Long-Term Multibeam Measurements Around a Tidal Turbine Test Site in Orkney, Scotland

Conference Paper

Title: Long-Term Multibeam Measurements Around a Tidal Turbine Test Site in Orkney, Scotland
Publication Date:
August 01, 2013
Conference Name: Institute of Acoustics
Conference Location: Nottingham, UK
Pages: 322-329
Publisher: Curran Associates Inc
Receptor:
Technology Type:

Document Access

Website: External Link
Attachment: Access File
(1005 KB)

Citation

Blondel, P.; Williamson, B. (2013). Long-Term Multibeam Measurements Around a Tidal Turbine Test Site in Orkney, Scotland. Paper Presented at the Institute of Acoustics, Nottingham, UK.
Abstract: 

Marine Renewable Energy (MRE) extraction in the UK has until now focused on offshore wind turbines, with targets of 34 GW by 2020. Wave and tidal energy follow this trend, with targets of 1-2 GW1. By 2050, most accessible MRE sources will be exploited or close to being fully exploited2. However, little is known of the general effects of installation and operation. Impacts on the surrounding ecosystems have been predicted as varying from benign to adverse3,4. Experience gained over the years, and around the world, has been summarised in recent reviews, which all highlight the need for more generic modes of assessment5-7. MRE developers have also stressed the need for an improved understanding of the baseline environment8, measuring common impacts with easily adaptable technologies.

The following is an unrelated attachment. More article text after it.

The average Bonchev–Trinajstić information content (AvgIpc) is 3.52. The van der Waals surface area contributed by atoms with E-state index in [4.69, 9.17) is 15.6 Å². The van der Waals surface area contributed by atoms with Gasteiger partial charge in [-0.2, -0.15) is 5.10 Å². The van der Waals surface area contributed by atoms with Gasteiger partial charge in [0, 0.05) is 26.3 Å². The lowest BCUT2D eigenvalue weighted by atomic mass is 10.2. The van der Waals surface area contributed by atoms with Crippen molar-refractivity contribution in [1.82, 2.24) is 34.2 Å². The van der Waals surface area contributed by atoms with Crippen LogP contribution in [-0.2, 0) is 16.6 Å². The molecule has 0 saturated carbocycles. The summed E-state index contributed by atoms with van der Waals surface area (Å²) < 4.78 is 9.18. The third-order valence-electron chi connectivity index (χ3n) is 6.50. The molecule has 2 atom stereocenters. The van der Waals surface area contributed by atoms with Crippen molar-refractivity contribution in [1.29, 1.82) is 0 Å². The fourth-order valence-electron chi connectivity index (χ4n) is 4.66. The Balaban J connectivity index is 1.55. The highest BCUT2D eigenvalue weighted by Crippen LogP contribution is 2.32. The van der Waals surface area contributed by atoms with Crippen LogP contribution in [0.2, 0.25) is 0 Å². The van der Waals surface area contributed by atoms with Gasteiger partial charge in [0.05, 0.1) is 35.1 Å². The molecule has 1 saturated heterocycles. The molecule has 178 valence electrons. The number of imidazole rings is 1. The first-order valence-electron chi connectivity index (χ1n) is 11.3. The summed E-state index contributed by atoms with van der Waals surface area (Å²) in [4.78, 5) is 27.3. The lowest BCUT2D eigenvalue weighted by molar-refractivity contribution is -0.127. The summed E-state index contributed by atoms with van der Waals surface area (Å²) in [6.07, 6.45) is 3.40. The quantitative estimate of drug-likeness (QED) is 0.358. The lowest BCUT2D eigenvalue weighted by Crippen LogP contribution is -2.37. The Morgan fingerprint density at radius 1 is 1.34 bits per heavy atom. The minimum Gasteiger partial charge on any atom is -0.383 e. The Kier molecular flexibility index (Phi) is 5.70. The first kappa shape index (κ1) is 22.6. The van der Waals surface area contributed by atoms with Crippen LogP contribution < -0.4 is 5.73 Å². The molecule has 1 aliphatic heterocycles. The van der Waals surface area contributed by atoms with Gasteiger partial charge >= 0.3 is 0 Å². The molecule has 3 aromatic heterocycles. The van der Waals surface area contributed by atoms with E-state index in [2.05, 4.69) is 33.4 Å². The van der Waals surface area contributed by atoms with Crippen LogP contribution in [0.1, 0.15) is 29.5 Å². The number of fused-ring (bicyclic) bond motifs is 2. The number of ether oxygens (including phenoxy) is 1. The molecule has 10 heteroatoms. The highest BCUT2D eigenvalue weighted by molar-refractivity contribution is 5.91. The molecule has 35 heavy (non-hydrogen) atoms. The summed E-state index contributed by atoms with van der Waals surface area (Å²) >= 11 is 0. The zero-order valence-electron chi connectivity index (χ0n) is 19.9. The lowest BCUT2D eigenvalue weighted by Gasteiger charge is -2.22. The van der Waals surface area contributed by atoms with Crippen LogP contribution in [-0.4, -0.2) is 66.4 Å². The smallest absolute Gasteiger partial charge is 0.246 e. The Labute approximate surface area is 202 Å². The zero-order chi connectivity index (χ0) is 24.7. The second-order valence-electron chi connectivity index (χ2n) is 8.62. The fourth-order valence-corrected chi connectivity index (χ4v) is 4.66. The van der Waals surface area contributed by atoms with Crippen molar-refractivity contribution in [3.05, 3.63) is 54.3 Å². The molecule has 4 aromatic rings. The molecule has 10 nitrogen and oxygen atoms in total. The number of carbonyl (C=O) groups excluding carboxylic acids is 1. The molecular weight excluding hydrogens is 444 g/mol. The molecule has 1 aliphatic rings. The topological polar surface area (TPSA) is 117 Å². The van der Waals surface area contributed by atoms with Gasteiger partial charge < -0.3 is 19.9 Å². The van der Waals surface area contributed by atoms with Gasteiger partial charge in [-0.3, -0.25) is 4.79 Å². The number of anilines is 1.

The NERC/DEFRA project FLOWBEC-4D (FLOw, Water column and Benthic ECology 4-D: http://noc.ac.uk/project/flowbec) started investigating these effects at MRE test sites in Orkney (European Marine Energy Centre: http://www.emec.org.uk) and in Cornwall (Wave Hub: http://www.wavehub.co.uk) in September 2011, with its first field deployment at EMEC in summer 20128,9. FLOWBEC-4D combines long-term measurements from a remote-sensing sonar platform 8, bird observations9, shore-based X-band radar surveys of wave and current data10 and detailed modeling of the flow and water column. It aims at quantifying the impacts of MRE devices on marine life (e.g. fish, mammals and seabirds) as well as the surrounding environments using remote sensing. This article describes the self-contained multibeam sonar platform designed and built at Bath to image the water column and seabed around MRE devices for as long as 2 weeks at a time. Section 2 explains the concept and building of the instrument. Section 3 presents the results from the 2012 survey in Orkney. Section 4 presents preliminary analyses of the wealth of measurements collected during this first deployment (> 4.5 GB/day for the multibeam instrument alone). Finally, Section 5 summarises the results so far and presents the next steps in MRE acoustic monitoring.

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